What One Attendee Remembers From Woodstock The late NPR music librarian Robert Goldstein was at Woodstock. We offer his "Parable of the Hot Dogs" on the occasion of the 50th anniversary of the festival.
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What One Attendee Remembers From Woodstock

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What One Attendee Remembers From Woodstock

What One Attendee Remembers From Woodstock

What One Attendee Remembers From Woodstock

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The late NPR music librarian Robert Goldstein was at Woodstock. We offer his "Parable of the Hot Dogs" on the occasion of the 50th anniversary of the festival.

SCOTT SIMON, HOST:

Fifty years ago today, Joe Cocker took the stage of the Woodstock Music and Art Fair to sing "With A Little Help From My Friends." Was supposed to be the final day of the festival, but performances continued into the late morning of August 18, 1969. Jimi Hendrix closed out the event.

(SOUNDBITE OF ARCHIVED RECORDING)

JIMI HENDRIX: (Playing guitar).

SIMON: Between four hundred and five hundred thousand people were at Woodstock. Millions of baby boomers claim they were. Among those who were actually there was the late Robert Goldstein, NPR's beloved music librarian and a musician himself. Ten years ago, Robert wrote an essay for the 40th anniversary of Woodstock. We thought it the best way to mark the 50th.

(SOUNDBITE OF ARCHIVED NPR BROADCAST)

ROBERT GOLDSTEIN, BYLINE: It had to have been one of the earliest examples of a viral event - long predating blast faxes, mass emails, Web ads, the blogosphere, texting and tweeting. Somehow, 40 years ago, word spread from person to person about a fabulous outdoor rock festival at a farm a few hours outside of New York City. I may have heard about it from my younger brother, who still has the three original &6 day tickets he sent away for and received by mail. Yes, it surely was a different time.

(SOUNDBITE OF ARCHIVED RECORDING)

CANNED HEAT: (Singing) I'm going up the country. Baby, don't you want to go? I'm going up the country. Baby, don't you want to go? I'm going to some place where I've never been before...

GOLDSTEIN: While I still can recall most of the acts and music I heard at Woodstock, a much more vivid memory is of the enormous crowds evolving awareness that it and not the concert had become the real event. Perhaps sparked by some psychopharmaceutical bonding process, hundreds of thousands coalesced into a single, well, semi-sentient organism. Inevitably, the crowd simply overwhelmed and upstaged most of the music.

(SOUNDBITE OF ARCHIVED RECORDING)

SLY AND THE FAMILY STONE: (Singing) I want to take you higher.

UNIDENTIFIED CROWD: Higher.

SLY AND THE FAMILY STONE: Higher.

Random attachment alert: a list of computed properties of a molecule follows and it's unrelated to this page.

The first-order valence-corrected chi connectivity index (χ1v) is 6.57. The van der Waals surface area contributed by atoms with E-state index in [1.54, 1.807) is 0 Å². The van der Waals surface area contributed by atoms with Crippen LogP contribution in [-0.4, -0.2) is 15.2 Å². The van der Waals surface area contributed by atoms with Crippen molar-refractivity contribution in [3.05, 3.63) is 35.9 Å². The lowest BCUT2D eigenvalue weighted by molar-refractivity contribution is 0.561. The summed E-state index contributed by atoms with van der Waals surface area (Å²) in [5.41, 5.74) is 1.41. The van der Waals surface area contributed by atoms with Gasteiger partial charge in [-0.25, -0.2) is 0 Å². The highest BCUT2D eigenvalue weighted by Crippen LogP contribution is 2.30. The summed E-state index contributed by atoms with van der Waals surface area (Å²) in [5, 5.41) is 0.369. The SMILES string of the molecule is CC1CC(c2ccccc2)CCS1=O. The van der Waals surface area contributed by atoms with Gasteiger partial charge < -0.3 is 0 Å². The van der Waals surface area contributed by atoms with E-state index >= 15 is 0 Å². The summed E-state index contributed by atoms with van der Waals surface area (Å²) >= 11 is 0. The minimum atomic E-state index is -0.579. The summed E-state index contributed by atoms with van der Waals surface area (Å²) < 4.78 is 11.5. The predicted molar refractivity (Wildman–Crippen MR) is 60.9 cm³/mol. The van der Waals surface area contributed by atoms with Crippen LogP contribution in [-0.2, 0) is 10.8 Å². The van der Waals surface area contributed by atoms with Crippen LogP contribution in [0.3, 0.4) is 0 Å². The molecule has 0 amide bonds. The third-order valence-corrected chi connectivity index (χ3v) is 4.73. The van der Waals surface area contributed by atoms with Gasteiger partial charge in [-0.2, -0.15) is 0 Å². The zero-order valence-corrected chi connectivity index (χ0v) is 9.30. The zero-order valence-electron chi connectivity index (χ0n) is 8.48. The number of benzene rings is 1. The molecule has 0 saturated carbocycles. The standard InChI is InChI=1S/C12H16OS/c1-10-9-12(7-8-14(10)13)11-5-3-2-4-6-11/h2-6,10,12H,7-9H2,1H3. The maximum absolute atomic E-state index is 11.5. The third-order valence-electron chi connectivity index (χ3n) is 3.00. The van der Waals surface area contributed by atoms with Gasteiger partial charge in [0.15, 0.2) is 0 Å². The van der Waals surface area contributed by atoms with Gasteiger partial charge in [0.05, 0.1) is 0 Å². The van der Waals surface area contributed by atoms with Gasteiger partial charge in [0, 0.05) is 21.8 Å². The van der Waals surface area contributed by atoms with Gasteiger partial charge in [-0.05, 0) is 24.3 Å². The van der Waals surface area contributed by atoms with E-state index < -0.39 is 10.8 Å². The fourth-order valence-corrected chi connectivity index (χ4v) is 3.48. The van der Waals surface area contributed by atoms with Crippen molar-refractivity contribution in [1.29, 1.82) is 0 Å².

UNIDENTIFIED CROWD: Higher.

SLY AND THE FAMILY STONE: Higher.

UNIDENTIFIED CROWD: Higher.

GOLDSTEIN: My own most indelible Woodstock memory is what current parlance terms a teachable moment. I call it the parable of the hot dogs. My circle of newfound friends and I were starving. Like so many others, we simply had arrived at Woodstock without much planning or preparation. That Saturday morning, rumors circulated of food kiosks located somewhere behind the gathered multitudes. Mud sucked at my knees as I trudged up the gentle hillside border of the festival site for nearly an hour.

Wonder what was served at a typical American gathering for nearly 500,000 people? That's right. Hot dogs. On reaching the vendor area, I waited in line for another hour and bought a dozen. I made the same muddy laborious return trek threading my way through masses of people protectively clutching that precious food.

Somehow I found our prime location, center front of the stage. Three hours to get a dozen hot dogs. The cardboard takeout box holding hem disappeared into a tangle of grabbing hands. When the box returned to me, all that remained was a glistening, red blob of ketchup. In my zeal to be the good guy, personifying the communal Woodstock spirit, to be the intrepid provider for my friends, I had waited until my heroic return, so we all could eat together while they - if by then their devolved reptilian brains could even muster a social concept - assumed it was so much time and trouble involved, of course, I must have already eaten. What kind of fool wouldn't have?

(SOUNDBITE OF SONG, "WITH A LITTLE HELP FROM MY FRIENDS")

JOE COCKER: (Singing) Oh, baby, I get by with a little help from my friends. All I need is my buddies. By with a little help from my friends. Yes, I'm gonna try. By with a little help from my friends. I'm gonna make it, oh, my Lord (ph).

GOLDSTEIN: So my oft-recounted amusing, if cautionary, Woodstock fable imparts this lesson, that familiar message we all know from air travel, always put on your own oxygen mask first before assisting others. The official Woodstock message, the festival slogan was three days of peace and music. That still sounds pretty cool, though to this day I try to avoid huge crowds and hot dogs.

SIMON: NPR music librarian Robert Goldstein. We loved him. He died in 2016.

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